“Shape of Water” by Saint and Kings

The Shape of Water
Saint and Kings
Shape of Water
Saint and Kings

Lately it's been heavy
all my friends have been in trouble by the pound
And they're spread out
and there is only so much of me to go around

Asking how things are going to go is like asking, "What's the shape of water?"
The condition is not the process is not the outcome is not the aftermath

Lately it's been harder
to stay present and not drift too far out of reach
What keeps me focused
is knowing the moment has so much to teach

Asking how things are going to go is like asking, "What's the shape of water?"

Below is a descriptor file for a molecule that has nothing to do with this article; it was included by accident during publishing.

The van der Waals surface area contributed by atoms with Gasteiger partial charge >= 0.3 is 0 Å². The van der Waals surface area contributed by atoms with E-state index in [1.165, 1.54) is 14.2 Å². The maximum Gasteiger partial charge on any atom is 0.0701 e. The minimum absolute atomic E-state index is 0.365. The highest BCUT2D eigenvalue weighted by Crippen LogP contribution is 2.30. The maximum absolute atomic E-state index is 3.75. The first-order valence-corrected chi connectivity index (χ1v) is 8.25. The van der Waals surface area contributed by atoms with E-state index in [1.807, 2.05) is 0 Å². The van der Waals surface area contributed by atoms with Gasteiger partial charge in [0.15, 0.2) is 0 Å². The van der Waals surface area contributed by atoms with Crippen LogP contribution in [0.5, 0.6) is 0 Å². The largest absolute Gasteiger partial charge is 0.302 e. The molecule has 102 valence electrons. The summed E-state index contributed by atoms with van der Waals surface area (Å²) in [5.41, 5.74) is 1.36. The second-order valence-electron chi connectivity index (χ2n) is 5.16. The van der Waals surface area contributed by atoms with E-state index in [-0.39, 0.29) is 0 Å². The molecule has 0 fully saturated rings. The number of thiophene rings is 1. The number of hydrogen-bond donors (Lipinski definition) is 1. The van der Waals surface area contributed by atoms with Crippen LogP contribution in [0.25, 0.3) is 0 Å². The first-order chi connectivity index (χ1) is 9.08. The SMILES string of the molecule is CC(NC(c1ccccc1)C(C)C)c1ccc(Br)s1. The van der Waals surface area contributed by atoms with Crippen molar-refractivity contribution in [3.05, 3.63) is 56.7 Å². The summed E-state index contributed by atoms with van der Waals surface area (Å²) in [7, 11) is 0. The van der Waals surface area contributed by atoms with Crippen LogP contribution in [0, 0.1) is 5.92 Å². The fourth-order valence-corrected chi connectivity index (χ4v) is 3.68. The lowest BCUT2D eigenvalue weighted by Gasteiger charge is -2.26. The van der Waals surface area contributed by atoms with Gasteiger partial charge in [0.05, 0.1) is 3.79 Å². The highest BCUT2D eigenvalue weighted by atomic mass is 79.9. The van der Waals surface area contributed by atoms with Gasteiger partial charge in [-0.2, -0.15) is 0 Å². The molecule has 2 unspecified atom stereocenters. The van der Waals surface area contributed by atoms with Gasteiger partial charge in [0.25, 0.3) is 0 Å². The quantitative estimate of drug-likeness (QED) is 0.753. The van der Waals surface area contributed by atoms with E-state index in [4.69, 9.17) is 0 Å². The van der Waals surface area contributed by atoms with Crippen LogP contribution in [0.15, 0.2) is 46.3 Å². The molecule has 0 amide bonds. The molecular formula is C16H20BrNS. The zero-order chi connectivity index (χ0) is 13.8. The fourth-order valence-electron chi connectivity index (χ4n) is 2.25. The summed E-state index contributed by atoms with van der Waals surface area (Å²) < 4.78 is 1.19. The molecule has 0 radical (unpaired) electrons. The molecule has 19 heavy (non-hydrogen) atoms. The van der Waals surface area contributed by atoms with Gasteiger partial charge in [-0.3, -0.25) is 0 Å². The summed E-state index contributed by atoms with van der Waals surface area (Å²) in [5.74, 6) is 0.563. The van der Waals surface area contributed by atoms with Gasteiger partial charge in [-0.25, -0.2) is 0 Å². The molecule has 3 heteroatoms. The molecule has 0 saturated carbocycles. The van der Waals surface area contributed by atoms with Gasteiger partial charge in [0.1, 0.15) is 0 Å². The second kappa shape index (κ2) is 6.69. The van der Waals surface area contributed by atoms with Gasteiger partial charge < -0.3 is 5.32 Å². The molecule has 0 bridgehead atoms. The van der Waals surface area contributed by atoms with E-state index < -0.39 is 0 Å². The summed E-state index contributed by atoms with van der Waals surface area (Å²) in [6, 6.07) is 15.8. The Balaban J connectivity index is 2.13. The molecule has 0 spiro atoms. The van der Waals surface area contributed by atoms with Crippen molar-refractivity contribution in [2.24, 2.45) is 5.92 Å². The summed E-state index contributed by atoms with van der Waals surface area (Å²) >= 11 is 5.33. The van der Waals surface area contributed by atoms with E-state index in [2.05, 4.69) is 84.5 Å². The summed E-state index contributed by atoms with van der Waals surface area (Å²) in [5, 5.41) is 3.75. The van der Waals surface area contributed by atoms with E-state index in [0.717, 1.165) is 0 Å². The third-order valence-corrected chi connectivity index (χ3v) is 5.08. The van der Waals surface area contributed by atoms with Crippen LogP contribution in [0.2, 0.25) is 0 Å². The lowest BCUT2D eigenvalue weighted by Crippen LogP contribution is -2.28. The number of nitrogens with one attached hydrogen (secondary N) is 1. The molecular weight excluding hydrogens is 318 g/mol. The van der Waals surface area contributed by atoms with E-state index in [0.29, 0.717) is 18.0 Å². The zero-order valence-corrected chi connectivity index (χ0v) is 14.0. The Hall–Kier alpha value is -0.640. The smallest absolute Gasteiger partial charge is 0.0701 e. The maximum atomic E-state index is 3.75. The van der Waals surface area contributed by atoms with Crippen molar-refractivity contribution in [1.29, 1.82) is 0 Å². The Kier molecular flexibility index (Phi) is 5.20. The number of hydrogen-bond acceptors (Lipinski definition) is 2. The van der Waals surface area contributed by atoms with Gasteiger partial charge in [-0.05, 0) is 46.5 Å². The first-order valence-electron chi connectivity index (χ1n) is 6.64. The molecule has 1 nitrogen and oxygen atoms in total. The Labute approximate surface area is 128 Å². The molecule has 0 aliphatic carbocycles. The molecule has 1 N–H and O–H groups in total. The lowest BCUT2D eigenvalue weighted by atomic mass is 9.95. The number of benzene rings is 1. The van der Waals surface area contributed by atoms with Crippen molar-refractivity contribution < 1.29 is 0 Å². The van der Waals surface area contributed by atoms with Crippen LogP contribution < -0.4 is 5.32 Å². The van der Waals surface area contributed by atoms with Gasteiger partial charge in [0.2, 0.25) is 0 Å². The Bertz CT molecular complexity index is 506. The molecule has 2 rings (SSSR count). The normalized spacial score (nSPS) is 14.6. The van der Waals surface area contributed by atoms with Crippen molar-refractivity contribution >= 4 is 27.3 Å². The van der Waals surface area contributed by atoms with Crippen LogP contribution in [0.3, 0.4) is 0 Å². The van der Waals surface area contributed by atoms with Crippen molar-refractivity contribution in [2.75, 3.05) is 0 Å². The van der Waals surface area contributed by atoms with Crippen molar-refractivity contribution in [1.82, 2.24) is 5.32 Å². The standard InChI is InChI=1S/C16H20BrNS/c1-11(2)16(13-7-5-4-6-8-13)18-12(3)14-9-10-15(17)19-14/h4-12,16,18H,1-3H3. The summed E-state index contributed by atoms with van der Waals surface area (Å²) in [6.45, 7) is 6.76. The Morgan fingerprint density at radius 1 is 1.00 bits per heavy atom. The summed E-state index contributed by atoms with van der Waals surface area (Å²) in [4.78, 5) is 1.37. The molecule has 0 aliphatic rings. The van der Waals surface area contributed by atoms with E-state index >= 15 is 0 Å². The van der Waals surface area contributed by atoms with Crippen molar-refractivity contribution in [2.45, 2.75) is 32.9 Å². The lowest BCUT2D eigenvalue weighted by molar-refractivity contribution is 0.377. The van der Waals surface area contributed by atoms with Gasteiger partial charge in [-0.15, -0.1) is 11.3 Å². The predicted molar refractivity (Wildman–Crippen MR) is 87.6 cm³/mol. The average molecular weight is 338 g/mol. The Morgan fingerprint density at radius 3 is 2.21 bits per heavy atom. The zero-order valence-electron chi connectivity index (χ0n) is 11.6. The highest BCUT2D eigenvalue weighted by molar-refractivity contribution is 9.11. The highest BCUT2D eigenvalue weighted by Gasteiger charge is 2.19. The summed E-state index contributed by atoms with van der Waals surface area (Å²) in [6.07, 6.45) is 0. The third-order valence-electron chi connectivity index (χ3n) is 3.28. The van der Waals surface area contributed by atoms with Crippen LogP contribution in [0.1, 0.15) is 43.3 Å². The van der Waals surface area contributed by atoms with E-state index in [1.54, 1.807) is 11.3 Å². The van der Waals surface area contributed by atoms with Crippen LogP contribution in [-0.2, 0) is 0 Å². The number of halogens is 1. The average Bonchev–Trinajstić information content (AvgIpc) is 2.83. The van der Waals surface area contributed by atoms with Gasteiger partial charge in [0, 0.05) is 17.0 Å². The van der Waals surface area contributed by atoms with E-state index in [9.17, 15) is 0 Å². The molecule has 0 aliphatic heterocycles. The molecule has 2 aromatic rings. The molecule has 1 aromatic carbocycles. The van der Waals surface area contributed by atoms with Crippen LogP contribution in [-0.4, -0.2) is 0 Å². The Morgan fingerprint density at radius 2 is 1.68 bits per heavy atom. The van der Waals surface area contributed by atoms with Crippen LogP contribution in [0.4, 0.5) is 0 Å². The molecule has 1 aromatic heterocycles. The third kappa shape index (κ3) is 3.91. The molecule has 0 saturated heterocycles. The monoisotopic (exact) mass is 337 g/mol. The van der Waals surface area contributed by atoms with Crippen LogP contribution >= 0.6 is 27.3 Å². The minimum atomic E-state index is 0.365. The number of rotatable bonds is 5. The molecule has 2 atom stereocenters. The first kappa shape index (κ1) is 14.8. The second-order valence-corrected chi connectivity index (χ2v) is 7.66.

The condition is not the process is not the outcome is not the aftermath

The shape of water depends on the shape of the container you carry it in
The shape of water depends on the shape of the container you carry it in
The shape of water depends on the shape of the container you carry it in
The shape of water depends on the shape of the container you carry it in

I Overshot You (demo)

I Overshot You
George Kelly
I believe in energy and mass and light and gravity
I believe in engines you can calibrate with instruments
I believe that we should have found a way to unite
A way to harness large forces to our tiny desires

I overshot you
I overshot you
I'm out of your orbit
I'm not better for it
I overshot you

I believe in politics (just enough so I don't get sick)
I believe in the better world despite what I been told
I believe everything possible will come to be in time
A day will return when I am yours and you are mine

I overshot you
I overshot you